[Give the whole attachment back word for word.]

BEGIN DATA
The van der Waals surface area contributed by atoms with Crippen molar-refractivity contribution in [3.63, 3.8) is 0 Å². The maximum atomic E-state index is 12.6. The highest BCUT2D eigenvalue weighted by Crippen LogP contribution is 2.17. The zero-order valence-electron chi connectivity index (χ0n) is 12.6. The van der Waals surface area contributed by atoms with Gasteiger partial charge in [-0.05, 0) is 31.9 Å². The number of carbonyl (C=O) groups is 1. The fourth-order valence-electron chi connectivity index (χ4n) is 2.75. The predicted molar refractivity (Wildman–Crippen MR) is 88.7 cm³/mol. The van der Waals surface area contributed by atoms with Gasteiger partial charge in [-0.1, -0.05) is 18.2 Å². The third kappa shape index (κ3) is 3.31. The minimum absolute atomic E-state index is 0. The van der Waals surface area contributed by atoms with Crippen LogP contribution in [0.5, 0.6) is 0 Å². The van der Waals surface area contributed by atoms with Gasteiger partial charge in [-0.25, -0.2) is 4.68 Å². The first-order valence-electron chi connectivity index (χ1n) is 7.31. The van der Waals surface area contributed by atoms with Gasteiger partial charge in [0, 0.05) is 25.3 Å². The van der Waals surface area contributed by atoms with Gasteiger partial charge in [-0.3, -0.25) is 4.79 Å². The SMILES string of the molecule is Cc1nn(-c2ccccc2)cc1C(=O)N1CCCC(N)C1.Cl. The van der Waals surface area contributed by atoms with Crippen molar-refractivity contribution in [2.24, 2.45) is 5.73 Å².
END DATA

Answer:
The van der Waals surface area contributed by atoms with Crippen molar-refractivity contribution in [3.63, 3.8) is 0 Å². The maximum atomic E-state index is 12.6. The highest BCUT2D eigenvalue weighted by Crippen LogP contribution is 2.17. The zero-order valence-electron chi connectivity index (χ0n) is 12.6. The van der Waals surface area contributed by atoms with Gasteiger partial charge in [-0.05, 0) is 31.9 Å². The number of carbonyl (C=O) groups is 1. The fourth-order valence-electron chi connectivity index (χ4n) is 2.75. The predicted molar refractivity (Wildman–Crippen MR) is 88.7 cm³/mol. The van der Waals surface area contributed by atoms with Gasteiger partial charge in [-0.1, -0.05) is 18.2 Å². The third kappa shape index (κ3) is 3.31. The minimum absolute atomic E-state index is 0. The van der Waals surface area contributed by atoms with Crippen LogP contribution in [0.5, 0.6) is 0 Å². The van der Waals surface area contributed by atoms with Gasteiger partial charge in [-0.25, -0.2) is 4.68 Å². The first-order valence-electron chi connectivity index (χ1n) is 7.31. The van der Waals surface area contributed by atoms with Gasteiger partial charge in [0, 0.05) is 25.3 Å². The van der Waals surface area contributed by atoms with Gasteiger partial charge in [-0.3, -0.25) is 4.79 Å². The SMILES string of the molecule is Cc1nn(-c2ccccc2)cc1C(=O)N1CCCC(N)C1.Cl. The van der Waals surface area contributed by atoms with Crippen molar-refractivity contribution in [2.24, 2.45) is 5.73 Å².